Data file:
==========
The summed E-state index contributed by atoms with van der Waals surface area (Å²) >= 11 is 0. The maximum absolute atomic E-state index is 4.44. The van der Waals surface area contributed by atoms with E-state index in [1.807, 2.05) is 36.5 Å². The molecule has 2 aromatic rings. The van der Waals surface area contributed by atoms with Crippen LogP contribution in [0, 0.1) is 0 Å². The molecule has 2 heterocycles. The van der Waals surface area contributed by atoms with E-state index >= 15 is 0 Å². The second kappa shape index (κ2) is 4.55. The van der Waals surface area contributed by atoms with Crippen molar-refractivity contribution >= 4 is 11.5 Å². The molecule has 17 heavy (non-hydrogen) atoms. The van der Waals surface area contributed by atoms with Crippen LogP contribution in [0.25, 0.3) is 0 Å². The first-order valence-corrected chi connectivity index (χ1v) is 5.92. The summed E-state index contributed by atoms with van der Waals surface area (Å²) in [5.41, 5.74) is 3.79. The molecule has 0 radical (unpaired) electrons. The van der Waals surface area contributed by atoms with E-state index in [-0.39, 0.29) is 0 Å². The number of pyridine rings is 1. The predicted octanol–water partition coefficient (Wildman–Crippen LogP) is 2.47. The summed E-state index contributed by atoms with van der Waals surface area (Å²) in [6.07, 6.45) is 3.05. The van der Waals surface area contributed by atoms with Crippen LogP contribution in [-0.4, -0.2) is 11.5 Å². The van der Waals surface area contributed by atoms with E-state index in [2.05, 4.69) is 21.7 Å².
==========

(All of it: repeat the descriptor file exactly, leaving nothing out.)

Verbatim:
The summed E-state index contributed by atoms with van der Waals surface area (Å²) >= 11 is 0. The maximum absolute atomic E-state index is 4.44. The van der Waals surface area contributed by atoms with E-state index in [1.807, 2.05) is 36.5 Å². The molecule has 2 aromatic rings. The van der Waals surface area contributed by atoms with Crippen LogP contribution in [0, 0.1) is 0 Å². The molecule has 2 heterocycles. The van der Waals surface area contributed by atoms with E-state index >= 15 is 0 Å². The second kappa shape index (κ2) is 4.55. The van der Waals surface area contributed by atoms with Crippen molar-refractivity contribution >= 4 is 11.5 Å². The molecule has 17 heavy (non-hydrogen) atoms. The van der Waals surface area contributed by atoms with Crippen LogP contribution in [0.25, 0.3) is 0 Å². The first-order valence-corrected chi connectivity index (χ1v) is 5.92. The summed E-state index contributed by atoms with van der Waals surface area (Å²) in [5.41, 5.74) is 3.79. The molecule has 0 radical (unpaired) electrons. The van der Waals surface area contributed by atoms with E-state index in [-0.39, 0.29) is 0 Å². The number of pyridine rings is 1. The predicted octanol–water partition coefficient (Wildman–Crippen LogP) is 2.47. The summed E-state index contributed by atoms with van der Waals surface area (Å²) in [6.07, 6.45) is 3.05. The van der Waals surface area contributed by atoms with Crippen LogP contribution in [-0.4, -0.2) is 11.5 Å². The van der Waals surface area contributed by atoms with E-state index in [2.05, 4.69) is 21.7 Å².